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Great winter show at the ICA

This winter the Institute of Contemporary Art offers an exciting double feature. A new installment of Currents displays work by six contemporary artists; and Dissent, a series celebrating the ICA's fiftieth anniversary, takes off with a review of the ICA's first exhibitions, which introduced the Expressionist stream of Modern art to Boston and America.

As usual, Currents is vivid and diverse. As if to counter the sombre mood of its Dissent counterpart, several of its entries ostensibly sport an air of playfulness and humor. his may be deceiving, though.

Eric Bainbridge's large sculptures, for instance, look like upgraded teddy bears with their fake fur coating and toy motives. His Din-O-Saur carries on its spine a skyscraper, a boat and a branching structure reminiscent of arteries or coral reefs, and has an additional potato-like head above its tail. Trevor Winkfield produces similar effects in another medium and at another scale: He fills his paintings with (mostly) funny figures engaged in an intricate play of references and contrasts, both visual and conceptual. The cartoon-like effect is enhanced by the utter smoothness of the acrylic surface.

For all their superficial cheerfulness, both Bainbridge's and Winkfield's works reveal elements of uneasiness. A paradox here, an image of doubt there, and the general sense of chaos and dissolution ultimately convey bewilderment and distrust.

The content of David Carbone's paintings does not lack affinity to this, but his vocabulary is more explicit and his imagery more concise. In clear-cut compositions Carbone confronts circus artists and stuntmen with posters and playing cards, creating in the process subtle vibrations between reality and illusion.

Ross Bleckner's paintings on display reflect a tendency common to much of today's art. His 1980 Photosynthesis prominently features a grid-pattern ultimately derived from the formalist manners of the sixties; by contrast, recent works like Memory of Larry or the Turner-like 1984 Untitled exhibit a stronger sense of mystery and sensuousness.

As for the photography part of Currents, it consists this time of large-scale prints by Elliot Schwartz, as well as of El Dorado, a photo installation by German artist Lothar Baumgarten evoking the primeval beauty of an area gradually violated by civilization.

European Expressionism of the first half of this century had its major following in Germany. No "school" in the strict sense of the word, German Expressionism (in its broadest sense; as often, the name is a mere trivialization of a multi-faceted reality) was a conglomerate of artists pursuing similar aims. In contrast to the formal, abstraction-oriented approach which came to dominate the Paris scene, it generally adhered to figuration and a strong emotional involvement of the artist in his works.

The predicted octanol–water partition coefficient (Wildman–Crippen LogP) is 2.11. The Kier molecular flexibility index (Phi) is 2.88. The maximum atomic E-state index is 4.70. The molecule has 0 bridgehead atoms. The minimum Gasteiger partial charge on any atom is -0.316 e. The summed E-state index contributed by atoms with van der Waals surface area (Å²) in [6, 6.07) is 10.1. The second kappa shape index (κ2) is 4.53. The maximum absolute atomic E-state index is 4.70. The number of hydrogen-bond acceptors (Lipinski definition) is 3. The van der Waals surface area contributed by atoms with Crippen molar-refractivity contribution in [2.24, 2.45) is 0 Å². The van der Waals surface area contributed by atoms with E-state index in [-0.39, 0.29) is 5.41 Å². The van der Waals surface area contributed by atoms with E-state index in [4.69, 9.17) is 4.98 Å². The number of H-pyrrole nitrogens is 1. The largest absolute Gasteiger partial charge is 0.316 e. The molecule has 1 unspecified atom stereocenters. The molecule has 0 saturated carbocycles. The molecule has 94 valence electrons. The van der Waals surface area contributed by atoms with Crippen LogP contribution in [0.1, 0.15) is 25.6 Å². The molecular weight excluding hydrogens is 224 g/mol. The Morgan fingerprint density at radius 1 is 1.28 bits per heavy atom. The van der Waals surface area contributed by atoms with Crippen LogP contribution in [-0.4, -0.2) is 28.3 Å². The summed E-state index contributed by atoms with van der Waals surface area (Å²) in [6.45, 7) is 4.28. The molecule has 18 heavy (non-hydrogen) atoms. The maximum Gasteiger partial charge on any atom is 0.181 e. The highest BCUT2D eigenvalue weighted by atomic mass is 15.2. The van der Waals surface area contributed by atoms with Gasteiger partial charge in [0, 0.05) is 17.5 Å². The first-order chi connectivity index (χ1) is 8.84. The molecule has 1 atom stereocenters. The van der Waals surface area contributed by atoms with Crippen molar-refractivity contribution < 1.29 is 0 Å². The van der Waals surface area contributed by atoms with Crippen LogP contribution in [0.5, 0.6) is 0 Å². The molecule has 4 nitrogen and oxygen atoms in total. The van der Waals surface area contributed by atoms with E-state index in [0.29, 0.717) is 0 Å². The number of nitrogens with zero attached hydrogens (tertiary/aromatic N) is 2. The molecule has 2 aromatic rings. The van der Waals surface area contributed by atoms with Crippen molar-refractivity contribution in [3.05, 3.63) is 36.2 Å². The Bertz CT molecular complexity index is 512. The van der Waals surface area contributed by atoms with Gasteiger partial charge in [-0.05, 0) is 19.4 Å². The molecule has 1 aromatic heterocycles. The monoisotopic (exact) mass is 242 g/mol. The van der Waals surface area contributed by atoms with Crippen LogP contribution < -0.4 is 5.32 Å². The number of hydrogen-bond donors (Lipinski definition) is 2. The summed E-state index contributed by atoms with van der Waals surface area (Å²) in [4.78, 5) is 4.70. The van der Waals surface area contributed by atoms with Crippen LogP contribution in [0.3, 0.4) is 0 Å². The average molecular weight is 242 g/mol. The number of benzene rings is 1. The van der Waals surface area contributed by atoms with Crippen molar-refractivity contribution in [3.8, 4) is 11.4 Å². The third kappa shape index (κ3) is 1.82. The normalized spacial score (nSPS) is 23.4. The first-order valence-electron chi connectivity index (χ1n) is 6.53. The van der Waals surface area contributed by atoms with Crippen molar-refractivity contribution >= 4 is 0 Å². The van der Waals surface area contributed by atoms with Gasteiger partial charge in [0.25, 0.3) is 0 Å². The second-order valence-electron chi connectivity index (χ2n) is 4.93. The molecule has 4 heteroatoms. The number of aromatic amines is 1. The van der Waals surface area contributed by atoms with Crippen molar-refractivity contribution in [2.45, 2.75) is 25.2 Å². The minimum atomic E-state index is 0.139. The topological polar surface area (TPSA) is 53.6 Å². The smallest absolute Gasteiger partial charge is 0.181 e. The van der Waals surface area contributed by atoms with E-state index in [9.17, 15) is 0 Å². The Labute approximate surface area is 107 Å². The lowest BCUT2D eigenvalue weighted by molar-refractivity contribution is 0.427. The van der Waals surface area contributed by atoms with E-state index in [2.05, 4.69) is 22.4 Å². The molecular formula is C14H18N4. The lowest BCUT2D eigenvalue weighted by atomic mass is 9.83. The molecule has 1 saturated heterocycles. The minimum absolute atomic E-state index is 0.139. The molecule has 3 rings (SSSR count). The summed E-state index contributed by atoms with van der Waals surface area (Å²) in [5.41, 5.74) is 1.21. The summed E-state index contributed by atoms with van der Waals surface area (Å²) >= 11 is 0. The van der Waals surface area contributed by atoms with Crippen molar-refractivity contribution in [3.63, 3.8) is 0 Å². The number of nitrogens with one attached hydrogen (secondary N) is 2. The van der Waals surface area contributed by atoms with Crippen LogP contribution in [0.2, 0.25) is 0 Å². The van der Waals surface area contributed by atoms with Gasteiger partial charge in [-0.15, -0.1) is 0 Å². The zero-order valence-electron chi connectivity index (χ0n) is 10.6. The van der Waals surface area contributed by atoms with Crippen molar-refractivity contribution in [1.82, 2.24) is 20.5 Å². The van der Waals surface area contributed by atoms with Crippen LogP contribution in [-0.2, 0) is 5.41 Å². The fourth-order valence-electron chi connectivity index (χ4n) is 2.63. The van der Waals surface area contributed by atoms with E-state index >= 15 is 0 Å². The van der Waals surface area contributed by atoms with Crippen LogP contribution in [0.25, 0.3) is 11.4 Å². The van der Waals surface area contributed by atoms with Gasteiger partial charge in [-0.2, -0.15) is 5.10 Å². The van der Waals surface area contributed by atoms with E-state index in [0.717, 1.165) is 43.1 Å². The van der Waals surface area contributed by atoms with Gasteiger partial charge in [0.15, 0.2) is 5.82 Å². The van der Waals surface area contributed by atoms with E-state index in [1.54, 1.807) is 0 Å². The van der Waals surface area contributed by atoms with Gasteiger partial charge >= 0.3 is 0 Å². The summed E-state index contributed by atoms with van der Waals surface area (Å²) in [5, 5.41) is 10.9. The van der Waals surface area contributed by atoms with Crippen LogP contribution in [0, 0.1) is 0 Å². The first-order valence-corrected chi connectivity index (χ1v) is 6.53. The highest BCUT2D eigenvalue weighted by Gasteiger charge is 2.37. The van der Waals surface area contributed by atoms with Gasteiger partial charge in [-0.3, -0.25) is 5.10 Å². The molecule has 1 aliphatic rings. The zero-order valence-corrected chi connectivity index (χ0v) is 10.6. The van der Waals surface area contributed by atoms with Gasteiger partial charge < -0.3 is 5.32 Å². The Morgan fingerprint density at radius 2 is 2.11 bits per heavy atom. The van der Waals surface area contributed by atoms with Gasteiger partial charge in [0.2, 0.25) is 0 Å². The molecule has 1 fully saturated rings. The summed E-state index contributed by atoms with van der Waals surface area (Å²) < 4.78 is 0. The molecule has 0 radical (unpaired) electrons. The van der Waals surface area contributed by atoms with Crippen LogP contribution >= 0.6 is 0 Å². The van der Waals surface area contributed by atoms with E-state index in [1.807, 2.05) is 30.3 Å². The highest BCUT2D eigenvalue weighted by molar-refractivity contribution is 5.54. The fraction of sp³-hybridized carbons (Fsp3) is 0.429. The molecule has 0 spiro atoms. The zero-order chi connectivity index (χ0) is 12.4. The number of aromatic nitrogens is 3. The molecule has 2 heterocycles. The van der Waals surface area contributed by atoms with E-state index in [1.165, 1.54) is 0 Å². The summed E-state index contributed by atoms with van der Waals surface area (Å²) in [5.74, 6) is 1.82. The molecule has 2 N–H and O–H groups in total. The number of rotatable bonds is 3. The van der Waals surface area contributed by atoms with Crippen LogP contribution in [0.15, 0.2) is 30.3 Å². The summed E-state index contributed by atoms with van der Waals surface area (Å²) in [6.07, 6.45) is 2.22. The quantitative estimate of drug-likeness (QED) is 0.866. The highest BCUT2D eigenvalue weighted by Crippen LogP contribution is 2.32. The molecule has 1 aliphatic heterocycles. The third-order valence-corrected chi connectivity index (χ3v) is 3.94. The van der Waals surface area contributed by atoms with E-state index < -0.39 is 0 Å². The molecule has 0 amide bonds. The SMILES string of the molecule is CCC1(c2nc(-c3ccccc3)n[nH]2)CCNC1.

From its beginnings (marked by the famous federation The Bridge, in 1905) German Expressionism was animated by a strong sense of existential tension. The impact of World War I and the general atmosphere of social hypocrisy, doubt and disillusion characterizing the Weimar Republic contributed to the predominantly critical, pessimistic atmosphere of this art. No wonder, then, that these works were seen as threatening and banned by the Nazis, whose ideology required devotion without reserve and the illusion of a smooth, superior, self-conscious German society. As a result, when they were first shown in Boston at the ICA (from 1939 onward), it was under the double banner of Modernism and anti-Nazism.

In this retrospective exhibition, Ernst Ludwig Kirchner's angular, dynamic Portrait of Alfred (Berlin Alexanderplatz) D"oblin, Beckmann's Portrait of an Old Actress, Nolde's South Sea Islander and Barlach's Reading Monks show different aspects of the Expressionists' approach to the human figure. The main item in this section, though, is a complete edition of Otto Dix's The War (1924). Its seventy etchings in various styles form a gruesome kaleidoscope of the horrors of the trenches and their repercussions in society at large, a Dance of Death to the misery of the human condition.

Small separate sections present three major artists who remained outside or on the brink of the German Expressionist circles but were close to them in spirit.

Edvard Munch is generally considered the main precursor of German Expressionism. His mature work is singularly imbued with personal anguish. Dramatic perspective relates the featureless faces of the Girls on a Bridge to an ominous background, set against a green sky and lit by an eerie white sun. Kneeling Nude characterizes his later, less influential style, in which the psychological tension gradually dissolved.

The Belgian James Ensor stands apart; his style is perhaps best classified as an interpolation between Expressionism and French Symbolism (Redon in particular). His unique blend of the lyrical and the macabre is clearly displayed in The Infamous Vivesectors (sic). The earlier Still Life exhibits his often ecstatic yellow, red and white hues.

Austrian-born Oscar Kokoschka, finally, is represented by some of his many cityscapes. The magnificent 1926 view of London combines a powerful composition with intense coloration to evoke the congestion of the traffic and the stench of the smog. And in Two Nudes he reveals himself, perhaps not surprisingly, a frantic C'ezanne.

Michiel Bos->